783,615 research outputs found

    Electrolytic depletion interactions

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    We consider the interactions between two uncharged planar macroscopic surfaces immersed in an electrolyte solution which are induced by interfacial selectivity. These forces are taken into account by introducing a depletion free-energy density functional, in addition to the usual mean-field Poisson-Boltzmann functional. The minimization of the total free-energy functional yields the density profiles of the microions and the electrostatic potential. The disjoining pressure is obtained by differentiation of the total free energy with respect to the separation of the surfaces, holding the range and strength of the depletion forces constant. We find that the induced interaction between the two surfaces is always repulsive for sufficiently large separations, and becomes attractive at shorter separations. The nature of the induced interactions changes from attractive to repulsive at a distance corresponding to the range of the depletion forces.Comment: 17 pages, 4 Postscript figures, submitted to Physical Review

    Full Disclosure: Financial Statement Disclosures Under CERCLA

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    This paper presents a comprehensive mathematical framework for depletion rate analysis and ties it to the physics of depletion. Theory was compared with empirical data from 1036 fields and a number of regions. Strong agreement between theory and practice was found, indicating that the framework is plausible. Both single fields and entire regions exhibit similar depletion rate patterns, showing the generality of the approach. The maximum depletion rates for fields were found to be well described by a Weibull distribution. Depletion rates were also found to strongly correlate with decline rates. In particular, the depletion rate at peak was shown to be useful for predicting the future decline rate. Studies of regions indicate that a depletion rate of remaining recoverable resources in the range of 2–3% is consistent with historical experience. This agrees well with earlier “peak oil” forecasts and indicates that they rest on a solid scientific ground.

    Does a brief mindfulness intervention counteract the detrimental effects of ego-depletion in basketball free throw under pressure?

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    Research has shown that a brief mindfulness intervention may counteract the depleting effects of an emotion suppression task upon a subsequent psychological task that requires self-control. However, the effects of a brief mindfulness intervention on perceptual–motor tasks particularly in stressful situations have not yet been examined. The purpose of this study was to investigate whether a brief mindfulness intervention can counteract the detrimental effects of ego-depletion in basketball free throw performance under pressure. Seventy-two basketball players (mean age = 28.6 ± 4.0 yrs) were randomly assigned to one of the following 4 groups: depletion/mindfulness, no depletion/mindfulness, depletion/no mindfulness and control (no depletion/no mindfulness). The mindfulness intervention consisted of a 15-min breathe and body mindfulness audio exercise, while the control condition (no mindfulness) listened to an audio book. A modified Stroop color-word task was used to manipulate self–control and induce ego depletion. Participants performed 30 free throws before and after the experimental manipulations. Results showed that basketball players’ free throw performance decreased after ego-depletion, but when ego-depletion was followed by the mindfulness intervention, free throw performance was maintained at a level similar to the control group. Our results indicate that a brief mindfulness intervention mitigates the effects of ego depletion in a basketball free-throw task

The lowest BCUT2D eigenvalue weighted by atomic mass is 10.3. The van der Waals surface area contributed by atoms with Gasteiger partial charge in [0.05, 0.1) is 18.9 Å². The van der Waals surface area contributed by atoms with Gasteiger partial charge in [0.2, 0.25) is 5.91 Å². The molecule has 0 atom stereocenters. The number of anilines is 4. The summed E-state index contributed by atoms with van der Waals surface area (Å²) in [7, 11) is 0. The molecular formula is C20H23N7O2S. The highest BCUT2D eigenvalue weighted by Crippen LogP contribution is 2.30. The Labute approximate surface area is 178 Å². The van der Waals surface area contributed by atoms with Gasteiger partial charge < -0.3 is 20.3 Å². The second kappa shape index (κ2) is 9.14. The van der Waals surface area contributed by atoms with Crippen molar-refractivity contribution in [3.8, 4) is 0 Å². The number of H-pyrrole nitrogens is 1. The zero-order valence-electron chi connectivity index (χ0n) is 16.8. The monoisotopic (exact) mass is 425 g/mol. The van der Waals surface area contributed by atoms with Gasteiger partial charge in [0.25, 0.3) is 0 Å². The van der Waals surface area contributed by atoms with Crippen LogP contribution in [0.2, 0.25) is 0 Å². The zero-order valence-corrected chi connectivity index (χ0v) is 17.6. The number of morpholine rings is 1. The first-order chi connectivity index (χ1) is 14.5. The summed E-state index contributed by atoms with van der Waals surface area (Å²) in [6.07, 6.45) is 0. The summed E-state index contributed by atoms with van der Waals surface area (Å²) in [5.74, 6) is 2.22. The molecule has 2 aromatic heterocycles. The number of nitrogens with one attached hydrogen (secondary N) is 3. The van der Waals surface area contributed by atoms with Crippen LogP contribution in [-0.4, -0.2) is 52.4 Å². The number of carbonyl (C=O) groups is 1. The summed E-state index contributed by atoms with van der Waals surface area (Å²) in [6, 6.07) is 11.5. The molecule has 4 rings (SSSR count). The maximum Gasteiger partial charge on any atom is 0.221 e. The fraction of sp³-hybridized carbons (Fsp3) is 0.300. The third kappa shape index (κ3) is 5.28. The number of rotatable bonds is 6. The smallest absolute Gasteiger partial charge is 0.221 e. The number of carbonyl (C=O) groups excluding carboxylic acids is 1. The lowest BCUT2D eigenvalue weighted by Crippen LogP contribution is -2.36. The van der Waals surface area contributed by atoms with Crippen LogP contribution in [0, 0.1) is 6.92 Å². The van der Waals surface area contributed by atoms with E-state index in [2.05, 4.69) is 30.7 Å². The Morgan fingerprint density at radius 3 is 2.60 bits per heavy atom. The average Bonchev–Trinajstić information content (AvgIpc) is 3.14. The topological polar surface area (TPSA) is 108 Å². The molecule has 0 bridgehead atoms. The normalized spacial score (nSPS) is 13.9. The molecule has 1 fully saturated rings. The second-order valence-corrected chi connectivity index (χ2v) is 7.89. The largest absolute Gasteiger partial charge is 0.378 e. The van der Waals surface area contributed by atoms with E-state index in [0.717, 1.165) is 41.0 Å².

Book Review

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    Acute cholesterol depletion is generally associated with decreased or abolished T cell signalling but it can also cause T cell activation. This anomaly has been addressed in Jurkat T cells using progressive cholesterol depletion with methyl-beta-cyclodextrin (MBCD). At depletion levels higher than 50% there is substantial cell death, which explains reports of signalling inhibition. At 10–20% depletion levels, tyrosine phosphorylation is increased, ERK is activated and there is a small increase in cytoplasmic Ca2+. Peripheral actin polymerisation is also triggered by limited cholesterol depletion. Strikingly, the lipid raft marker GM1 aggregates upon cholesterol depletion and these aggregated domains concentrate the signalling proteins Lck and LAT, whereas the opposite is true for the non lipid raft marker the transferrin receptor. Using PP2, an inhibitor of Src family kinase activation, it is demonstrated that the lipid raft aggregation occurs independently of and thus upstream of the signalling response. Upon cholesterol depletion there is an increase in overall plasma membrane order, indicative of more ordered domains forming at the expense of disordered domains. That cholesterol depletion and not unspecific effects of MBCD was behind the reported results was confirmed by performing all experiments with MBCD–cholesterol, when no net cholesterol extraction took place. We conclude that non-lethal cholesterol depletion causes the aggregation of lipid rafts which then induces T cell signalling